Definitely! All three of the ghosts have amazing quotes. One of the things that Larry [Fecho] has done such a good job with is incorporating those quotes into the show. Barnum is the most logical character to embrace the comedy, but Larry has also found a way to do that with Stowe and Twain as well. It is also interesting to see these historical figures that you know as the ghosts. Especially since they are all from Connecticut. And William Gillette, who was made famous doing Sherlock Holmes, appears as well.
Did you personally know much about the Connecticut historical setting before joining the show?
I didn't really know a lot. I've lived in New York for twenty years or so, and I have learned a lot about New York, but I didn't know a lot about Connecticut. I have learned an awful lot doing this show.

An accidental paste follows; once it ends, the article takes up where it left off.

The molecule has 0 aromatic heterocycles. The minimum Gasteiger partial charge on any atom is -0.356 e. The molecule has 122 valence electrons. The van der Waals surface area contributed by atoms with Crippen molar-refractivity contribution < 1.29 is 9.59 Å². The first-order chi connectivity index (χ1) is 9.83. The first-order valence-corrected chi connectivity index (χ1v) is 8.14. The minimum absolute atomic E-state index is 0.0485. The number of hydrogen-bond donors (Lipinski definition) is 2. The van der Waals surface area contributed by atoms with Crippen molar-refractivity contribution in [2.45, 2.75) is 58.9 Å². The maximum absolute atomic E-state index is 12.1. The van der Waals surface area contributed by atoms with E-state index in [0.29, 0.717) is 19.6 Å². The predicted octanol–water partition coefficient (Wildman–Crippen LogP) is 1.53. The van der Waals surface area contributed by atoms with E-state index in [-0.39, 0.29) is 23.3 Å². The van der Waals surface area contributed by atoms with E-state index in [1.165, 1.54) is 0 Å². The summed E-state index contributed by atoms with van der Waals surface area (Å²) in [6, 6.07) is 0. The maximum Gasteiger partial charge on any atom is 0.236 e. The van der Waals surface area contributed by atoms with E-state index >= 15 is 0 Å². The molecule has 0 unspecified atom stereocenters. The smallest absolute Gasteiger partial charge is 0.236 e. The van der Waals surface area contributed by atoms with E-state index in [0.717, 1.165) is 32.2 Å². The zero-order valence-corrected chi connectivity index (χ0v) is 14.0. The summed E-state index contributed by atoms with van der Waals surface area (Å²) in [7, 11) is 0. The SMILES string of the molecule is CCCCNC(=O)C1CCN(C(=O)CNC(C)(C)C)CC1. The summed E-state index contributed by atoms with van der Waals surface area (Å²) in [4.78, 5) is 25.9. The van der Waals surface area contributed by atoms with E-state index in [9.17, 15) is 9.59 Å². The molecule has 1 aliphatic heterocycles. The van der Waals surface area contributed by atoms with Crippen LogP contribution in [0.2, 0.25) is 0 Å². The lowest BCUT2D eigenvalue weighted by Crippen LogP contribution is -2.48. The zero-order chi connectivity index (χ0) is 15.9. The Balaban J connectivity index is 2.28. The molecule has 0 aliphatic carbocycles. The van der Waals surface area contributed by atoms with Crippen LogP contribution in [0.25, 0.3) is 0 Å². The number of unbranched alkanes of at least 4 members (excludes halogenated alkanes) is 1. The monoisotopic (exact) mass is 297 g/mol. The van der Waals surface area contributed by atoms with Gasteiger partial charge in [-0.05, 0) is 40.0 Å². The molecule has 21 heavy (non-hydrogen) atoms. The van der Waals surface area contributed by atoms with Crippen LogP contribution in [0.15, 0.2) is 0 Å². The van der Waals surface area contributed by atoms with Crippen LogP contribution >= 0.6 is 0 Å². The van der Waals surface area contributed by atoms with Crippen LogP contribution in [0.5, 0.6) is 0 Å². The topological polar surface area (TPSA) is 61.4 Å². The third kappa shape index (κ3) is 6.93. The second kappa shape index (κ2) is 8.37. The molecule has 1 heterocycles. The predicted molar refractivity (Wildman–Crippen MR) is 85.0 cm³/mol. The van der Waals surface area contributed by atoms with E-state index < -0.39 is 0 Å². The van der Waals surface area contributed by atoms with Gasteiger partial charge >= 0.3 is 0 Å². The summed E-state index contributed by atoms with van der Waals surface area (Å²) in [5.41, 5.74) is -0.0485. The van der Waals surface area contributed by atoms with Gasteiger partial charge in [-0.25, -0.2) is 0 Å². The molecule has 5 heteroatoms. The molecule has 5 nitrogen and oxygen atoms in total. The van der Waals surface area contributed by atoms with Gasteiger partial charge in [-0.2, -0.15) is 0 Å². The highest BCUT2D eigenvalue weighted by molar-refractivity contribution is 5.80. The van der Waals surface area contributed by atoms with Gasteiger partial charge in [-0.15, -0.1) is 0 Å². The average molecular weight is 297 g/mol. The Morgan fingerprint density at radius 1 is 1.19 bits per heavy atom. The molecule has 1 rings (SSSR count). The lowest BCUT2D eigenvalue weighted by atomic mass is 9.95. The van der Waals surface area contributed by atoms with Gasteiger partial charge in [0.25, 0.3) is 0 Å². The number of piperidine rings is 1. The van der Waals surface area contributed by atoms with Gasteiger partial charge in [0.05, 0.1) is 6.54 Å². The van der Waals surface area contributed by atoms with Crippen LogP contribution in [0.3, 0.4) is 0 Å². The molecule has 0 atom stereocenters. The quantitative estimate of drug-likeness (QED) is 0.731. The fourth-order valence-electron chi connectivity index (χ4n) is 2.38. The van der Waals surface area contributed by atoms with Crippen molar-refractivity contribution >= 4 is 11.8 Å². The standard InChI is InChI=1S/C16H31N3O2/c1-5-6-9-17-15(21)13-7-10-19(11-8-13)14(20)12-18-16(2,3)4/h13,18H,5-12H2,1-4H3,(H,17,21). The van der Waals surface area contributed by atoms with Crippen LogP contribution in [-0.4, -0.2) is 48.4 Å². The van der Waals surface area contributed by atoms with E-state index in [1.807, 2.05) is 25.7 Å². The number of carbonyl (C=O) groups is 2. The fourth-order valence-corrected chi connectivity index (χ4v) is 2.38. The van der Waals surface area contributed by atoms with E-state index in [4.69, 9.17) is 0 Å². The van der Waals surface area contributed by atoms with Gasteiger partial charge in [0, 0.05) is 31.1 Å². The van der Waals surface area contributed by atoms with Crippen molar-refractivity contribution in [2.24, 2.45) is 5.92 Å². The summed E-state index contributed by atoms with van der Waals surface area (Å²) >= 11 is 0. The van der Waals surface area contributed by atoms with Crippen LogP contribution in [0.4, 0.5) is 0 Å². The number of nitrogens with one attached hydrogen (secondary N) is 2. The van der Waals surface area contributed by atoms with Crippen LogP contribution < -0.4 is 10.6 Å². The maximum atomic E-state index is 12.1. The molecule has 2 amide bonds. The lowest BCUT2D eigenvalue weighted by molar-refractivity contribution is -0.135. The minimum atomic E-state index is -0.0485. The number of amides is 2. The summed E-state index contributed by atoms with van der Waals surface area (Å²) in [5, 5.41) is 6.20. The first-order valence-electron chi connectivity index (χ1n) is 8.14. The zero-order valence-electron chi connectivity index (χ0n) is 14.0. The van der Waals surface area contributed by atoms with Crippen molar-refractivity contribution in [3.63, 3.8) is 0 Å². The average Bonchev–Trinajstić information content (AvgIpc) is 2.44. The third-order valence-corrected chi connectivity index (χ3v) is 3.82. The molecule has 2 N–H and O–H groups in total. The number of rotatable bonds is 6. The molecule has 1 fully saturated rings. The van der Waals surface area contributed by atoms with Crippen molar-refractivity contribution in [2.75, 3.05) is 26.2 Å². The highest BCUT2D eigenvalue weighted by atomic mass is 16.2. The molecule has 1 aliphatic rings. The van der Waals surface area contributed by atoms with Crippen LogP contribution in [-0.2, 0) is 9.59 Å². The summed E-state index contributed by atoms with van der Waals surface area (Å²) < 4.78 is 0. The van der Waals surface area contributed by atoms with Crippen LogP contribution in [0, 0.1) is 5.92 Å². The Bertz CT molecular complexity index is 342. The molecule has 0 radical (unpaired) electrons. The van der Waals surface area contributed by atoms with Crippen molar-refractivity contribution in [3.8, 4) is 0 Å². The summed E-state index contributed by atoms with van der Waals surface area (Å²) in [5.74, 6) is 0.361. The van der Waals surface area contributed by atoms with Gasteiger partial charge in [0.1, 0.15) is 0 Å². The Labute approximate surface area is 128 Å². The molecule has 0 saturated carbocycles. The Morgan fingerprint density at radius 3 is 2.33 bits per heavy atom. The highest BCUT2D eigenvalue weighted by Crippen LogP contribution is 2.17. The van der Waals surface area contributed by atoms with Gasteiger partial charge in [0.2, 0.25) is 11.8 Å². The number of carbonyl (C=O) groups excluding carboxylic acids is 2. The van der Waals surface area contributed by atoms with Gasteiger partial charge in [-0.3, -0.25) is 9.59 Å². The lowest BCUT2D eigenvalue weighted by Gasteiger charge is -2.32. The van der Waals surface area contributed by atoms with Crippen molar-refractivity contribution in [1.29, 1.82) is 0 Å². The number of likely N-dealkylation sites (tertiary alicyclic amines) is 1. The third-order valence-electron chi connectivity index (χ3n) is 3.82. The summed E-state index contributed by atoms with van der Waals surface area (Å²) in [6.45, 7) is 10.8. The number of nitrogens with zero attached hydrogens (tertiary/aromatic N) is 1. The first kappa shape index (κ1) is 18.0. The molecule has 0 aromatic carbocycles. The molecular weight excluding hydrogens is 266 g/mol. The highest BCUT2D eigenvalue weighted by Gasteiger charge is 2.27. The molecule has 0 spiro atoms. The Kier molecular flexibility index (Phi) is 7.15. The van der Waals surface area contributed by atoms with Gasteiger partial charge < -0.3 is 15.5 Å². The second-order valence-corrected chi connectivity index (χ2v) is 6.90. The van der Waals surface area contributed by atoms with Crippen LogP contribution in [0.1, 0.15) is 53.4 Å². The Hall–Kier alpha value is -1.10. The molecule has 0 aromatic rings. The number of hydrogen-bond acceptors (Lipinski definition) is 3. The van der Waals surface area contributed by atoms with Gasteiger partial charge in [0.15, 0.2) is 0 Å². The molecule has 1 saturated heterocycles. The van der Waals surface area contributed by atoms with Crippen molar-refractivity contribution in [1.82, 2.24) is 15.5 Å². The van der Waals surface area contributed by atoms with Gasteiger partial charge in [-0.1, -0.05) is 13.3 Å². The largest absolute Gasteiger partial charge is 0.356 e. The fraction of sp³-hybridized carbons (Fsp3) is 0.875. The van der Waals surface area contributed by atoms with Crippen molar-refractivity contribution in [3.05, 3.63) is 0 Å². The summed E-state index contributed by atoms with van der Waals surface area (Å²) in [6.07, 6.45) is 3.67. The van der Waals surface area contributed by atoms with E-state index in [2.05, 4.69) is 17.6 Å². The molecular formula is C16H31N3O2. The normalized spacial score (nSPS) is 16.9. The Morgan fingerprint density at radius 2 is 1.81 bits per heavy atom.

And you have been at the Goodspeed before with SUMMER OF '42 and THE CIRCUS IN WINTER. What has it been like coming back?
I went back to New York on Monday and was hit in the face with how busy everything is and the energy of it all. Up here it is so relaxed and laid back. It's Fall which is the perfect time to be in this area. It has always made everything a little bit easier to work. I feel like it is hard sometimes when you have distractions, but up here they go away and you can just focus on the work you are doing. I've always felt that this is a place where you can really think and create. It's an environment that they have done such a great job creating. I have also been up here as a writer for the writer's retreat. It has always been a place where I have felt creative.
As a different take on the classic Dickens tale, what's familiar, what's different?